If you would like to know more about the International Code Council’s new state-of-the-art retrofit guideline, please type ICC 1300 in the search box.
Here are two videos that look at the ability of old unreinforced concrete to resist the upward pull caused tie-down hardware (also known as the Simpson Strong-Tie HDU2) that is only found in the seismic retrofit guideline ICC 1300 Vulnerability Based Seismic Assessment and Retrofit of One and Two Story Dwellings.
This 13-minute video looks at everything you might want to know about old concrete and the performance of tie-downs. The Simpson Strong-Tie name for the tie-down used in the retrofit guideline is the Simpson Strong-Tie HDU2. I will be referring to them by that name from here on. This hardware can only be found in ICC 1300, which is one of the reasons this guideline is superior to its predecessors. As you will understand later, the new seismic retrofit guideline allows this standard to apply to cripple walls more than 4 feet tall. This is not the case with the other retrofit guidelines.
This 4-minute video looks at the basics of HDU2 hold-down installations in old concrete. The essentials of this topic can be found here. You may want to start with this video first before looking at the more detailed video.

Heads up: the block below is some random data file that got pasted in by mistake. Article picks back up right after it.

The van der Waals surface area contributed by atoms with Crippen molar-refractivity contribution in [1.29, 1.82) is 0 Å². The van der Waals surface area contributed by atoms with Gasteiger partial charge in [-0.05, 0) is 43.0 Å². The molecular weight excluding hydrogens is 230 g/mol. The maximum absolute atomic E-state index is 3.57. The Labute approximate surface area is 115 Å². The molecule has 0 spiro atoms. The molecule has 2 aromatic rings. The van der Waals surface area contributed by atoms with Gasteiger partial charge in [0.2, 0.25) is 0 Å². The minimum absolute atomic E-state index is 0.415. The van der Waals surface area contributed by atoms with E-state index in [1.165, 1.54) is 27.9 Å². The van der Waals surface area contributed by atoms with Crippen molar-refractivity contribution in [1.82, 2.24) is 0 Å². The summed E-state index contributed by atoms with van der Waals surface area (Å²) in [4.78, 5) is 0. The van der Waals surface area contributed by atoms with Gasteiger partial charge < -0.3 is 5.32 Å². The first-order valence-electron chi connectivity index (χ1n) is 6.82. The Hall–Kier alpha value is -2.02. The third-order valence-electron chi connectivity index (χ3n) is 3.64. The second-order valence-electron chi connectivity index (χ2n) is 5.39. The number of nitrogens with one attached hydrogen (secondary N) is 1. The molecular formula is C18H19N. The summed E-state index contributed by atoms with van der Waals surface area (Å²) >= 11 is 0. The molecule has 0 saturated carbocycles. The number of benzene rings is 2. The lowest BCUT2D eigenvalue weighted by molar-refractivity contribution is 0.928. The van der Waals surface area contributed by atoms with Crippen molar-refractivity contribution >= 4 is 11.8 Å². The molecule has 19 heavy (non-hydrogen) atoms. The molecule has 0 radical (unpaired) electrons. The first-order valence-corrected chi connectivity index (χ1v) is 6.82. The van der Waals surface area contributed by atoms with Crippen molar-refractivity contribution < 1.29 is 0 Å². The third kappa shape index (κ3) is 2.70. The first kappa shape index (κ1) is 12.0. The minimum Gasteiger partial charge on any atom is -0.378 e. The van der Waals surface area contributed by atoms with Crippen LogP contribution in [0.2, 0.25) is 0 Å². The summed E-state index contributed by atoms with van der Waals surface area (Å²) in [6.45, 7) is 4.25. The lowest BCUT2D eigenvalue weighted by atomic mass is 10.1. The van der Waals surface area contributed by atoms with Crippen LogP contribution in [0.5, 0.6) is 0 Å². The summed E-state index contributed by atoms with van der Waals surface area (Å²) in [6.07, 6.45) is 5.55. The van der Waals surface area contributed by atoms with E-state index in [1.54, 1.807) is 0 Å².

I suggest you go to this webpage and read the material and watch the video to understand what HDU2 hold-downs actually do.
This is not an unimportant matter because the ten tables in P-1100 base the quantities of hardware and plywood required for each type and size of the house the tie-down tension resistance, and therefore on concrete quality.
There are ten tables with columns similar to the ones with the red arrows.
The tension resistance of existing 75-year-old concrete is suspect under the best of conditions but using it to resist overturning is far better than doing nothing at all. On the other hand, it might be superior to new concrete. No one knows because no one has ever tested old concrete. Below is a table from ICC 1300 Vulnerability Based Assessment and Retrofit of One and Two-Story Dwellings. The tie-down shown is the Simpson Strong-Tie HDU2 and has 3075# of tensile strength.
Hilti analyzed the Tie Down detail and determined the anchor will provide 2344# in tension before the concrete breaks out in 2500 psi concrete. This is quite a bit less than the 3075# needed for the new seismic retrofit guideline. Then again, older concrete maybe even stronger than new concrete.
The California Existing Building Code assumes all existing concrete is 1500 psi, so I extrapolated another 702# for a total of 1642#
Below are the comments from Hilti and Simpson. In the first edition of the ICC 1300 retrofit guideline, a torque test was suggested to check for concrete quality. This requirement was changed in a more recent edition, but these letters are interesting, nevertheless.
This letter from Simpson Strong-Tie addressed this original testing procedure and now the concrete quality is to be determined by the contractor.
This report from Hilti says the exact same thing. If you want to test your concrete, I suggest drilling into it. The more difficult it is to drill, the better the concrete.
Based on the evidence in this video, some people might think tie downs aren’t a big deal anyway.
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